So, I'm drawing the lines. So, this is the basic drawing for the surgical landmarks, including the clavicle, the midline, sternocleidomastoid on each side, to give us the lateral borders. And I try to feel for the supraclavicular nerve, and this nerve is called the supraclavicular nerve because that nerve comes over the clavicle and innervates the sensation for the upper chest wall, as well as the neck. So I mark that nerve, so we don't injure that nerve, and minimize the postoperative numbness and tingling. And that nerve is actually palpable over the clavicle so we've marked it out. That's her thyroid, it is very palpable. And this demarcates the area of, uh, subplatysmal flap space, similar to the flap space that we create during the open operation. Then I mark out the actual incisions, on the areola between 12 and 3 o'clock. This will be 12 mm incision for the camera. And it goes along the skin discoloration margin of the areola complex. And left breast incision is slightly smaller, 8 mm in length. And the axilla, also put in two incisions here. These markings were done preoperatively, when the patient was awake and sitting up so that I can know which incisions are most hidden when they're sitting up. There will be an 8 mm incision here. Another 8 mm incision here. And draw a line kind of marking the general direction of the trocars that's going to go in. That's the completed the drawing for the surgery. It's a schematic drawing of the insertion of the 1, 2, 3, and 4 trocars. One for the camera, one for the energy device, including a cautery, monopolar. or the harmonic scalpel. And then the two dissectors. One on the axilla, and the other one on the left axilla.


So this is the hydrodissection where we inject the diluted epinephrine solution, for hydrodissection as well as for hemostasis. So we start at the trocar incision site, and then go into the subcutaneous tissue of the breast, not violating into the glandular tissue of the breast. And inject as I go. So, this is going into the subcutaneous fat layer of the breast and the chest wall. Take some ray-tec. It's important to get into the right plane, so that you don't get into the chest wall or the fascia. And do the same thing on the other side please. The idea is for these two remote access incision sites to meet in the same confluence, same workspace underneath the skin. I go back right into the same hydrodissection plane that I created and then just expand that space and work my way over. Do we have a Kelly Wick tunneler? Okay, pretty good. Stop there.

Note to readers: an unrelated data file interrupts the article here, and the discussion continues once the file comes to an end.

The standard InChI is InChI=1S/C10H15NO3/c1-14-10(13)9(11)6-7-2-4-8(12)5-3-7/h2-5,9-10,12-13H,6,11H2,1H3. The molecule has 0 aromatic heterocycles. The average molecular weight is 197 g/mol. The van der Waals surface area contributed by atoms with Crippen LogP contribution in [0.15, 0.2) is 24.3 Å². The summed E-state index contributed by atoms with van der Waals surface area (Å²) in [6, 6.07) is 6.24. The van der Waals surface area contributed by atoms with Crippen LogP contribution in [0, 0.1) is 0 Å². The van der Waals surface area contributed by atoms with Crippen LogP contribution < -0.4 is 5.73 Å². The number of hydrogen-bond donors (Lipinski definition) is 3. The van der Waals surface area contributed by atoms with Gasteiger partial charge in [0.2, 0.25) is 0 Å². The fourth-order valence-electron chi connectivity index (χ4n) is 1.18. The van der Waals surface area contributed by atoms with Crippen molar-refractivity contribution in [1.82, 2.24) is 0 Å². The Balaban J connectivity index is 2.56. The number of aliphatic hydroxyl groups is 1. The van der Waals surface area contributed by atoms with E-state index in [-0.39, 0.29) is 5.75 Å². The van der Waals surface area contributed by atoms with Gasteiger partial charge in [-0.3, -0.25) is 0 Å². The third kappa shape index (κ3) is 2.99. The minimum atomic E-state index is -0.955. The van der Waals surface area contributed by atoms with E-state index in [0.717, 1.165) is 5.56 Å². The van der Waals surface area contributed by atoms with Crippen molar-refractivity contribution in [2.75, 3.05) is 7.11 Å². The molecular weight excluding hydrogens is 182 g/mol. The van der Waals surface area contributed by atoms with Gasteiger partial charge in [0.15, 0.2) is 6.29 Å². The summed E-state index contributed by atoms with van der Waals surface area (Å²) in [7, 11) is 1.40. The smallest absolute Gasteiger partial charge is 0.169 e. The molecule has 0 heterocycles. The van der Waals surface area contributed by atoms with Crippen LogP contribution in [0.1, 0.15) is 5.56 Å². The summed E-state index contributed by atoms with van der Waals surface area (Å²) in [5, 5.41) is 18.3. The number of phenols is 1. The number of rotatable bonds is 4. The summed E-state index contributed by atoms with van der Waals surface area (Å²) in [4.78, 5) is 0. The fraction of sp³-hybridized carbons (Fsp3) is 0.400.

And I do the same thing for the axilla. Again, inserting into the subcutaneous tissue. And creating a hydrodissection plane. And again, over the clavicle to raise the supraclavicular nerve that's penetrating through the platysma I inject the solution to create that space and to raise the nerve so that it's not in our path of a flap dissection. And when patients I have a large goiter or large tumor like this, it's hard to inject the saline into the proper space, so I try to minimize the hydrodissection on this plane and try to do it under direct visualization. Take a 15 blade, please.

All right, making the incision, follow the curvilinear, the line of the periareola. Okay, it's the same thing here. Okay, let's make it slightly bigger. Same thing here, let's make it slightly bigger. Okay, knife down. Bovie. Got thick skin. And using a straight mosquito, I create the initial tunneling process and this should follow the same exact, the path that we injected the epinephrine solution, following the subcutaneous, the tissue plane. Let's see the vascular tunneler. The other one is 8. The one that I've been using. Let's use the 8, then. Don't try something new. Yeah. Try that. Excellent. Ray-tec.

So we're using the vascular tunneler in creating the, uh, the flap space which is done initially as a blunt process here. And this initial space will serve as a confluence of two trocar sites coming together. Can you dry that up for me? Got to make everything look cleaner. It's a gentle kind of pressure, with a feel- with my left hand providing traction as well as feeling the depth of the flap space. Okay, good, all right, okay. And the same thing there. Try not to bevel, go straight down, yep. Okay, all right, use the Bovie now.

Okay, let's keep it there, and I'll take the obturator from you. I'm going to insert the obturator, the 12 mm camera, through the same channel here. Actually, let's keep the obturator there. I'm going to have you try to push in and then lift up and I'm going to try to get underneath you. So with your left hand here, if you can lift this up like this. You want the Kelly? No, it's okay. Again, the plan is to meet the two trocars in the same space. If I'm touching each other, I know that I'm in the same space from there. Okay, that's it. Trocar? You can let go now. Ray-tec? Gas on, please.